In yesterdays news, the wreck of a World War One German U-boat has been discovered off the coast of Norfolk.
The find occured when scans from windfarm developers showed the submarine lying about 55 miles (90km) east of Caister-on-Sea.
The sunken vessel was a U-31, 58 metres long in size, reportedly went missing in January 1915 and there was reason to believe it had been struck a mine in the North Sea and thus sank.
On board was a crew of 35 men, all of which died on board. This is an important discovery as it's whereabouts was not known until now.
A diving team from Lamlash North Sea Diving recorded clear footage of the U-boat lying on the seabed at a depth of 98ft (30m). The wreck of U-31 will remain in its final resting place, as an official military maritime grave.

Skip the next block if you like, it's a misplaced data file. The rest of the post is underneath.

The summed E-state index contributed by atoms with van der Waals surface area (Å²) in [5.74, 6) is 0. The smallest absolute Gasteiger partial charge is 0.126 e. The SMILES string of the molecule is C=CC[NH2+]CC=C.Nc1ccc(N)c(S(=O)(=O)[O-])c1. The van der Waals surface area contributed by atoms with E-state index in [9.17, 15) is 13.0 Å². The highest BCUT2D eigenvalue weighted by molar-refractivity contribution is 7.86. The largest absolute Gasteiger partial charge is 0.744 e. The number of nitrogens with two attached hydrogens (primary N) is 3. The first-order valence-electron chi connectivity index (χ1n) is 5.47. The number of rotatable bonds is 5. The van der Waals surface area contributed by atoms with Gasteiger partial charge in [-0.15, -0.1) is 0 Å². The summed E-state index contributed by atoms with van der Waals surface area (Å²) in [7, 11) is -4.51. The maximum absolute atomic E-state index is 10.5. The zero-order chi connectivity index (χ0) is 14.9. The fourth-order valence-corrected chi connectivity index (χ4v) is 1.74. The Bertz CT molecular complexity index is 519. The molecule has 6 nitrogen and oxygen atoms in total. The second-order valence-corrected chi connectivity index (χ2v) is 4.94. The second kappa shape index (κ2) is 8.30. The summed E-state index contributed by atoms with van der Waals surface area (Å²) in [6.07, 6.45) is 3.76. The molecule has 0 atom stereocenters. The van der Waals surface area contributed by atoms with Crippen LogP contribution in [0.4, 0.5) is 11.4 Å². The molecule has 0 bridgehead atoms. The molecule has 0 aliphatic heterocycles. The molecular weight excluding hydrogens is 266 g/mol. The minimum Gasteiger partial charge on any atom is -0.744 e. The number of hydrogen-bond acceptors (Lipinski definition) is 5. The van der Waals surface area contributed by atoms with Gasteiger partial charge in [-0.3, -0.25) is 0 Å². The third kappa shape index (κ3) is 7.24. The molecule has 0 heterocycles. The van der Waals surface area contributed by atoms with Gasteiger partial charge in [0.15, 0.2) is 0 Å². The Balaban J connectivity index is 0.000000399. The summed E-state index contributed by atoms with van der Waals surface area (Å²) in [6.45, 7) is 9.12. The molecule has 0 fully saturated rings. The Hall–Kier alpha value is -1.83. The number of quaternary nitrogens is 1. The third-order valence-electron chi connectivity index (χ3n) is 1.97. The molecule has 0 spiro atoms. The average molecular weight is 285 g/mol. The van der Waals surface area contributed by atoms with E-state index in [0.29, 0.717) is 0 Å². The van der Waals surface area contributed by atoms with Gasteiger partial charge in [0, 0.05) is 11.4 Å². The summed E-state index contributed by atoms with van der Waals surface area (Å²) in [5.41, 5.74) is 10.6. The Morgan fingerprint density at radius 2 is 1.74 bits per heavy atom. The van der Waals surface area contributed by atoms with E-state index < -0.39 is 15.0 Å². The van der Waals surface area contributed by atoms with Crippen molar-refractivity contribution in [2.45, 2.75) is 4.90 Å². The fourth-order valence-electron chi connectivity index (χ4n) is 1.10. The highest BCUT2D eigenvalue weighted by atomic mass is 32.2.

History reports that of these, three surrendered and eight sank. The whereabouts of two of those that sank - including U-31.
For those who are not history buffs, the U-31 was the first of 11 Type U-31 submarines to be commissioned by the Imperial German Navy between 1912 and 1915.
In World War One, the Germans had a total of 375 submarines in their fleet each ranging 8,000 nautical miles.
The life of a submariner in the German Navy would require those employed to spend around five days war patroling with a a limited 72 hours air supply. Approximately 17,000 men served on board these subs with 5,100 of those which lost thier lives.
Above the video I found on YouTube of the Sub discovery.
It is truly amazing when history is resurfaced (literally) as it highlights the realness of World War One and the various weapons used!